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If John Dryden and Henry Purcell had found success together, modern ideas about opera might be very different now.
The semi-opera “King Arthur” — being staged this Saturday, Nov. 19, by a collaborative team including the Poets' Theatre, the Purcell Society of Boston and the Arcadia Players — gives us some idea of what the prolific English poet laureate and the then-young composer were up to in the late 17th century.
Part poetic libretto (Dryden), interspersed with gorgeous ensemble music and arias (Purcell), “King Arthur” was an English strain of half-sung, half-spoken musical theater that eventually gave way to the recitative/aria creations that were sweeping the continent.
Some unfortunate politics had plenty to do with it. In Charles II, Dryden and Purcell found a staunch advocate for their style of theater. But then Charles died before “King Arthur” could be staged and the production was put on hold. By the time it was staged, the Glorious Revolution had occurred, and William and Mary had taken over England. Understandably, the subtext of “King Arthur” — the overthrow of the Northern European Saxons -- did not sit well with the new Dutch rulers.
But the music survived — period recordings by John Eliot Gardiner and William Christie have kept Purcell’s score vibrant — even if staging the entire work remains a rarity. Now this collaborative effort will give Boston audiences a chance to see and hear the complete work.
Ben Evett, of the Poets' Theatre, takes on the role of King Arthur. Bob Scanlan directs, and the Arcadia Players will be led by Ian Watson. David Kravitz, Sarah Yanovitch, Krista River and Sumner Thompson will sing the solo parts under the direction of Jessica Cooper of the Purcell Society.
At the center of the story lies King Arthur’s attempt to fight off the invasion the Saxon King Oswald. Good magic and bad (yes, Merlin shows up), fair maidens and noble causes highlight the narrative.
“It’s an interesting challenge,” Evett says. “The music is fantastic, but it’s almost never performed.
Evett began discussing the staging of “King Arthur” a year and a half ago with Jessica Cooper, director of the Purcell Society. It was Cooper who suggested inviting the Arcadia Players as well: “Jessica was the one who really drove the idea,” Evett says.
“It’s a peculiar beast, let me tell you that,” he says. “It’s a romantic adventure, but it’s not like a lot of other plays. It’s stripped down to its essentials, and moves forward very quickly. The music is only loosely attached to the plot. Essentially the story goes on, and then maybe there’s this sacrifice, so they sing about it.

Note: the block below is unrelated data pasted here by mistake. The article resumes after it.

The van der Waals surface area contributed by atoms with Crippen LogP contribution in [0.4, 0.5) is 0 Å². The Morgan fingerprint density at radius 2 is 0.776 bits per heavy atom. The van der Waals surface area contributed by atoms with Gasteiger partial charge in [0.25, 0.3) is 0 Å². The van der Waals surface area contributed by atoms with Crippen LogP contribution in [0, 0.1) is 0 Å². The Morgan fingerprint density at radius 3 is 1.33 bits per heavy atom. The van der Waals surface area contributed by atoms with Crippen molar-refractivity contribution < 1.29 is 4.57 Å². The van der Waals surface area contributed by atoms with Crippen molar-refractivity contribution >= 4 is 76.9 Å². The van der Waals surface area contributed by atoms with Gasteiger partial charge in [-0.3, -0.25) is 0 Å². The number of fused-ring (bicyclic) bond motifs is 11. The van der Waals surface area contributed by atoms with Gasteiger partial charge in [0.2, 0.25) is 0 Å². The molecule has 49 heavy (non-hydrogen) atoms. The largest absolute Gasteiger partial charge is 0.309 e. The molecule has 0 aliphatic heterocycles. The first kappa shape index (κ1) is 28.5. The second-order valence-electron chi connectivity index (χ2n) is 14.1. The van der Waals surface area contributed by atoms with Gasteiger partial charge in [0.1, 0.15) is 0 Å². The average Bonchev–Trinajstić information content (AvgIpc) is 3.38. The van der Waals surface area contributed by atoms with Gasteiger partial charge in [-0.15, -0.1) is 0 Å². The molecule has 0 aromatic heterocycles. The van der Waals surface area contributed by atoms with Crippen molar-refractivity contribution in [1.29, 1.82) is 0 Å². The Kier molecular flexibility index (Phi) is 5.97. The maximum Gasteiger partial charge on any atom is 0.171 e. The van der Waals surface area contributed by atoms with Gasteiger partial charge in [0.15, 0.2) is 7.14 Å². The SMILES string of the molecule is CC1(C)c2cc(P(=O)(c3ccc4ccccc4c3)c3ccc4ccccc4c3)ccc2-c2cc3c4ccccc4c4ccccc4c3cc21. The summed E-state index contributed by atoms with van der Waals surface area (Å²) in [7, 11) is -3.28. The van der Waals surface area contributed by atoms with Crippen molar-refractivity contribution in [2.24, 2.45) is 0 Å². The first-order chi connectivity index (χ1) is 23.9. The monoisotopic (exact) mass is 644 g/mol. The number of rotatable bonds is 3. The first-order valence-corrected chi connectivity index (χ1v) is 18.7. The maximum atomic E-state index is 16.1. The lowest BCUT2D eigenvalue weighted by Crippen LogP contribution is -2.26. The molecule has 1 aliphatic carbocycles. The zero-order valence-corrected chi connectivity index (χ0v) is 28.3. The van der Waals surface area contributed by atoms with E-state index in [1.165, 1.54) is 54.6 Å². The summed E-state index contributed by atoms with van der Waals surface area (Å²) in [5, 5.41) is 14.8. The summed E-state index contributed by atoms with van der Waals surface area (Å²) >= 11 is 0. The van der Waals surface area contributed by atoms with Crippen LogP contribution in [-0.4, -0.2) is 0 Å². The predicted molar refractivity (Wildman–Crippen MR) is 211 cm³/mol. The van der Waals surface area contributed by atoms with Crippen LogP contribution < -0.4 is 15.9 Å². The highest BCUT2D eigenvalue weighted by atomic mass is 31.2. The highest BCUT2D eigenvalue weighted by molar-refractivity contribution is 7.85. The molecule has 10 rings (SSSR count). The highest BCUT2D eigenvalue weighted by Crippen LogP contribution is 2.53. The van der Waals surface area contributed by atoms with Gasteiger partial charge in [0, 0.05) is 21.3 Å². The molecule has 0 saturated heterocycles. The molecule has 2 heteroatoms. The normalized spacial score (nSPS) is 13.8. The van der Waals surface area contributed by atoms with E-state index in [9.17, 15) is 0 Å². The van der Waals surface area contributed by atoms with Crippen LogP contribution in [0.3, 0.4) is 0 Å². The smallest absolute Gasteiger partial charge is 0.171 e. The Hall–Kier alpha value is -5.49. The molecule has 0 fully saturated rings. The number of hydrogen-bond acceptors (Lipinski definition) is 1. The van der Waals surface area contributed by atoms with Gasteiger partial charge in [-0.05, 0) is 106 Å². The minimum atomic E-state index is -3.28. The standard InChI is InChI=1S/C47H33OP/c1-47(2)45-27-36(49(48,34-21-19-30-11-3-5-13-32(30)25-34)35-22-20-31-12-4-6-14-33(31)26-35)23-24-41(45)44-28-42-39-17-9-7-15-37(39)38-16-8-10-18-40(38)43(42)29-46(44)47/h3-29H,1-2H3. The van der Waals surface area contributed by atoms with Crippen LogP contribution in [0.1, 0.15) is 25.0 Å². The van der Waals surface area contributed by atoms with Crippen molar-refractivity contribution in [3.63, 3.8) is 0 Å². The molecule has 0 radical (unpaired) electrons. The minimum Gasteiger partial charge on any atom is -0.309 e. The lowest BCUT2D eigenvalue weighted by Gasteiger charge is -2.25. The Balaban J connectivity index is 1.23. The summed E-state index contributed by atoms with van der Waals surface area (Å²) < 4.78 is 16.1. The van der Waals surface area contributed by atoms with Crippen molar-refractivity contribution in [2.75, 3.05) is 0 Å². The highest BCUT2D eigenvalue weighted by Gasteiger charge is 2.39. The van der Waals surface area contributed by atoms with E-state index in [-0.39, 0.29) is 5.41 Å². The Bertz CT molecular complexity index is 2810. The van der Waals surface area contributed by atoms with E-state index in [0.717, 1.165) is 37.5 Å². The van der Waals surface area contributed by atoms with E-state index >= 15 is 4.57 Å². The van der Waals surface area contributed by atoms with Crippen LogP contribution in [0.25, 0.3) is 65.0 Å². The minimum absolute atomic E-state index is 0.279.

“It dates back to the idea of a masque,” he says. “A royal or noble entertainment, with a variety of different pieces — elaborate stages, costumes, even fireworks -- and these interludes for glorious music.”
The work has been updated only slightly — some cuts, Evett says, for brevity, but also introducing “a royal flavor,” as he puts it. “William and Mary will be characters of sorts. It will look sort of like a tryout for them, and we’ll put them in the audience, observing the action.
"A lot of the play was about King Arthur and his defeat of the Germanic Saxons, while in fact William and Mary were these Germanic Saxons coming into England. William actually couldn’t even speak English when he took over the throne. Historically the piece had a curious life. This will help contextualize it for the modern audience, an entry point of sorts."
By the time Dryden began work on the libretto, around 1683, he had been poet laureate for 15 years. Prolific as a poet and as a dramatist, he was accustomed to incorporating songs into his librettos. And also in pleasing Charles II, who loved poetry and music, but who also loved some risqué content as well.
“It’s certainly curious language,” Evett says of Dryden’s libretto. “Not like Shakespeare at all. There’s a fair amount of bawdiness and sexual innuendo. That would have been very popular with Charles — he was a lover of entertainment — but then was probably toned down for William.
“Whatever resonances people find are all very well and good,” he says. “Our job is to speak this remarkable language as powerfully and beautifully as we can, and to sing this music as powerfully and beautifully as we can. It’s quite a fantastical tale.”
The Poets' Theatre, in partnership with the Purcell Society of Boston and the Arcadia Players, presents “King Arthur” on Saturday, Nov. 19 at 7:30 p.m. in the Cathedral Church of St. Paul in Boston.
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